List C: «Greater risk» (entry not permitted unless the traveller is Cyprus resident or is included in this list).

These countries are all those not listed above, including Portugal, Luxembourg, Romania and Montenegro.

Czech Republic — Another country added to the red list

EU countries have been divided into groups dependent on risk.

All EU member states except Spain are now in the low-risk green group, meaning travellers can enter the Czech Republic with no restrictions. They are joined by Andorra, Australia, Iceland, Japan, Canada, South Korea, Liechtenstein, Monaco, Norway, New Zealand, San Marino, Thailand, Tunisia, Switzerland, Vatican City and the UK.

Spain (excluding the Canary Islands which are in the low-risk group) is currently classified as «red» and tourists need to present a negative coronavirus test upon arrival.

Entry is prohibited to all other third-country nationals, except for cases listed here.

Denmark — countries added to the high-risk list

Denmark’s borders have been closing again to many European countries, but this is subject to change based on a set of health measures and analysis. Parts of the bordering areas in Sweden have also been reopened. The list of closed countries is updated weekly.

France, Portugal, Spain, United Kingdom, Ireland, Belgium, the Netherlands, Bulgaria, Italy, Lithuania, Liechtenstein, Poland, Vatican City, Iceland and San Marino are among the high-risk countries on the ‘banned’ list as of October 17th. In order to enter, travellers must have a valid reason or a certificate proving a negative test taken no more than 72 hours prior to arrival.

Countries that are not on the banned list are as follows: Australia, Canada, Georgia, Japan, New Zealand, South Korea, Thailand, Tunisia and Uruguay.

Estonia — opens to EU+ citizens

EU citizens, those in the Schengen area, the UK, Andorra, Mónaco, San Marino and the Vatican can now travel to Estonia if they are without symptoms.

Citizens from other countries not mentioned on this list will be subject to a 14-day quarantine.

Finland — changed its rating of the epidemiological situation

From September 11th, Finland allowed arrivals in without mandatory testing or quarantine when they are coming from a country with fewer than 25 cases per 100,000 people in the last fortnight.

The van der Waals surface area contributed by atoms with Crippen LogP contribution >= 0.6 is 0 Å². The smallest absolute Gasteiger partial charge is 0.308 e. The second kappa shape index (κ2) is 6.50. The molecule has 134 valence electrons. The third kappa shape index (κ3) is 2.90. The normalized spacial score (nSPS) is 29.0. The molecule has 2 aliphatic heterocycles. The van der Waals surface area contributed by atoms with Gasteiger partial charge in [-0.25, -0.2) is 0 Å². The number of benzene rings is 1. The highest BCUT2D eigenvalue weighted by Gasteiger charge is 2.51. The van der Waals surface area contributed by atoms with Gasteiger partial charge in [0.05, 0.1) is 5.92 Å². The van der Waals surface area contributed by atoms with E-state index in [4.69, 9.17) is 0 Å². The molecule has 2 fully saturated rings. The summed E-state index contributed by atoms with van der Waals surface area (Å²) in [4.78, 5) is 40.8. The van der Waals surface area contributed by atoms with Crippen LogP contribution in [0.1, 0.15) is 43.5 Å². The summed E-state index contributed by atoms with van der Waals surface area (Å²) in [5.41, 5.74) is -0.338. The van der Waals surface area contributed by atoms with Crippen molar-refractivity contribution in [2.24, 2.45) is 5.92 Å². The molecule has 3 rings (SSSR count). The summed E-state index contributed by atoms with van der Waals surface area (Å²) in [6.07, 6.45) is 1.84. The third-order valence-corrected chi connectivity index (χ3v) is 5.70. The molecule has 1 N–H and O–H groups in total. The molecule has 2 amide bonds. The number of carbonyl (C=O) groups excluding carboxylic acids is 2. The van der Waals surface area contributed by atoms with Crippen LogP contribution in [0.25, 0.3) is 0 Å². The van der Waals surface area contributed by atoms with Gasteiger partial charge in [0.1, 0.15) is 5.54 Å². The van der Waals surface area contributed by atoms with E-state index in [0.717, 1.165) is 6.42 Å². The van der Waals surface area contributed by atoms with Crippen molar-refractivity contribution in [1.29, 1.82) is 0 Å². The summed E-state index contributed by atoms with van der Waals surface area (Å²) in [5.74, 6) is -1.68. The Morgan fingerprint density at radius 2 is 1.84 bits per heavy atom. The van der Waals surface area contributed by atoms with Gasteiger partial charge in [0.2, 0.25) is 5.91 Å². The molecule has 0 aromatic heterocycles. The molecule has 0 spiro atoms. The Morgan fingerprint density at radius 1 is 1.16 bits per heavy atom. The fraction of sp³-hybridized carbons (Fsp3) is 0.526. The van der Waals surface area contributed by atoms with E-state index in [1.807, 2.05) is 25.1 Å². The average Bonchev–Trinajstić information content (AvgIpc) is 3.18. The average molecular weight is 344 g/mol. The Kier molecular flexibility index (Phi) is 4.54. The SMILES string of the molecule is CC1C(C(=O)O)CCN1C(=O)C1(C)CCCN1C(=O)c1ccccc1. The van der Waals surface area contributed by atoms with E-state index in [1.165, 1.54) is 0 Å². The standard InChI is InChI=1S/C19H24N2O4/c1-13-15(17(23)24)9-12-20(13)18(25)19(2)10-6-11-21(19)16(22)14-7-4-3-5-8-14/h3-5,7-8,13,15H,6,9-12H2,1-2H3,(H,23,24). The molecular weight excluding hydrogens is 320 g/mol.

Leisure travellers from all EU, Schengen countries, and the UK will be allowed in Finland from November 23rd, even with rates above the aforementioned amount. However, travellers will need to have proof of a negative COVID-19 test taken within the last 72 hours. They will also be quarantined 72 hours upon arrival and will need to take a second test. When this second negative result comes in, they will be able to travel around Finland freely.

On October 12nd, Cyprus, Latvia and Liechtenstein were removed from the safe list.

France — suggested voluntary quarantine for Spaniards and Britons

Travellers from EU member states as well as Australia, Canada, Georgia, Japan, New Zealand, Rwanda, Serbia, South Korea, Thailand, Tunisia, the United Kingdom and Uruguay had been allowed to visit the county without evidence of a COVID-19 test or any form of quarantine upon arrival.

All travellers must however now present a travel certificate stating their reasons for travel and a sworn statement to say they are not showing signs of COVID-19 infection, which can be downloaded from the French Ministry of Interior website.

Passengers arriving from any country of origin will be required to quarantine if they display symptoms.

Per the EU Council’s recommendation, France reopened its borders to 15 non-member states on July 1st.

Germany — new risk areas added

As of October 17th, a number of places have been added to risk areas.

The regions of Zagreb and Međimurska in Croatia; Ostrobothnia in Finland; Veszprém in Hungary; the whole of mainland France plus Martinique; the Mid-West South-West, Mid-East, West and Midlands of Ireland; Campania and Liguria in Italy; Kujawsko-Pomorskie, Małopolskie, Podlaski, Pomorskie and Świętokrzyskie in Poland; the Norte region of Portugal, Jugovzhodna Slovenija, Pomurska and Podravska in Slovenia; Jämtland, Örebro, Uppsala, Stockholm in Sweden; Fribourg, Jura, Neuchâtel, Nidwalden, Schwyz, Uri, Zürich und Zug in Switzerland; the East Midlands and West Midlands of the UK.

The whole of France, Malta, the Netherlands and Slovakia have also been added to the list.

Check this list for the full information. Anyone not coming from an area on the list can enter Germany with no restrictions.

Germany has offered to pay for the coronavirus test for people entering the country from high-risk regions in the first three days of their arrival.

Greece — tests necessary for some countries

Travellers from Bulgaria, Romania, Hungary, Poland, the Czech Republic, the United Arab Emirates, Malta, Belgium, Spain, Russia, Albania and North Macedonia will be required to have negative COVID-19 test, performed up to 72 hours before their entry to Greece.

All travellers crossing Greece’s land borders will require evidence of a negative test carried out in the country of departure 72 hours prior to arrival in Greece.

Updated information on Greece’s travel restrictions can be found here, as well as the mandatory passenger locator form to be completed prior to arrival by all travellers.

Health screening is in place at Greek airports and ports, with travellers, particularly if arriving from anywhere outside of Europe, potentially needing to submit to a COVID-19 test.